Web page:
Salafyo Costa’s success can in many ways be attributed to Tolba himself, an IT consultant whose effortless charisma and sense of humor has brought him to the TV show of Bassem Youssef, or “Egypt’s John Stewart” and interviews with numerous Western journalists. In every article, Tolba’s sly sense of humor shines, and I got a taste that afternoon. As the group discussed possible political avenues, he dramatically skipped over one woman wearing a full niqab covering her face. “We have issues with women,” he announced, looking at me and waiting for a smile. I knew the rest of the women present had spoken already and he was just kidding, so I obliged, and he quieted down for her. 

Like many groups who participated in the January uprisings, Salafyo Costa attracted followers online through Facebook and Youtube before having a real following in the streets. A Youtube video uploaded in the spring called “Where is my ear?” made light of the divisions between conservatives and liberals in Egypt. By August, their Facebook group had 9,000 members. Today it has over 13,000.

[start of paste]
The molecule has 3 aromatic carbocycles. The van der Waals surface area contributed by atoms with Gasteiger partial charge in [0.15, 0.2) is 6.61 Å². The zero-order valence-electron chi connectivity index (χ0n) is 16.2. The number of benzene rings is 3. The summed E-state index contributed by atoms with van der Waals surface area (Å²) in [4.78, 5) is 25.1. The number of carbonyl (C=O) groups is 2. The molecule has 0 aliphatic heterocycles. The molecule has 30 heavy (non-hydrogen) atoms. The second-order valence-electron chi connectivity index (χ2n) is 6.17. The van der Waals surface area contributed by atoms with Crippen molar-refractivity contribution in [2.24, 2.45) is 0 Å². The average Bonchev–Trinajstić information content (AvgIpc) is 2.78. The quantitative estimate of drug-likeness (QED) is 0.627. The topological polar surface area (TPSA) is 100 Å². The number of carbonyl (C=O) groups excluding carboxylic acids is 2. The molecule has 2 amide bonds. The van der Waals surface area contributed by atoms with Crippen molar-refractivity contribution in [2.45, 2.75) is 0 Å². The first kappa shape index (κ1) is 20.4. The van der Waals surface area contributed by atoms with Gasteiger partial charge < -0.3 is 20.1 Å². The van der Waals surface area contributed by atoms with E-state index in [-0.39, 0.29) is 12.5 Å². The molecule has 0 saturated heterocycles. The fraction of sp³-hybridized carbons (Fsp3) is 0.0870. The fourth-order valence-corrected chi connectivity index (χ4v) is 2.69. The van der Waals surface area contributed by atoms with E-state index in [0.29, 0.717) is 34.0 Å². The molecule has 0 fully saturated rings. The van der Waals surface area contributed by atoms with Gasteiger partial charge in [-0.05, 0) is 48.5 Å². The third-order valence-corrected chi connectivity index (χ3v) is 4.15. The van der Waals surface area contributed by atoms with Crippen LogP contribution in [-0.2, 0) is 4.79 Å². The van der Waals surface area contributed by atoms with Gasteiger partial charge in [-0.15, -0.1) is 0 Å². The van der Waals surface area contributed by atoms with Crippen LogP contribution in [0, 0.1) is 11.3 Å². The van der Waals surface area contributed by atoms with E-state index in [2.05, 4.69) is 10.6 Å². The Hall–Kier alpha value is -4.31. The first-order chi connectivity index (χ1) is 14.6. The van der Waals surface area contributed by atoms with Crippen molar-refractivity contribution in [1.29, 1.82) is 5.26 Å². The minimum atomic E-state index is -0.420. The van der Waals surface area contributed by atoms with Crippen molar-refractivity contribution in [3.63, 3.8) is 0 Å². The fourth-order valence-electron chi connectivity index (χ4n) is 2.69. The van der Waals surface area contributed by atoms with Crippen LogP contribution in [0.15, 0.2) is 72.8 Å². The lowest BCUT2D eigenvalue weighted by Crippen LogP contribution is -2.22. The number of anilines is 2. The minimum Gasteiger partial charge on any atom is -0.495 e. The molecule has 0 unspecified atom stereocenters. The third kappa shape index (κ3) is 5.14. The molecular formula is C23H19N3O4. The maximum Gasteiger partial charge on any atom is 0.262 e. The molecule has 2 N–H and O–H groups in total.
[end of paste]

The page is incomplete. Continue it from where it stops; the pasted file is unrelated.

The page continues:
Among those members are not only Muslim conservatives, but Christians and liberals attracted to the group’s open-minded attitude. While listening to Tolba explain the history of the group, a young Christian man and woman appeared and were greeted warmly. “I was their enemy,” said Mina, a member of Egypt’s Coptic Christian minority who joined the group on Facebook in order to criticize them after a church-bombing flared interreligious tensions.
They engaged Mina in dialogue online, and eventually he joined the group. “One I started to understand them,” he continued, “people in my own community stopped understanding me. In my church people started to say I was an infidel.” Still, Mina persisted and now he is good friends with the group’s leaders, a clean-shaven standout among the long beards.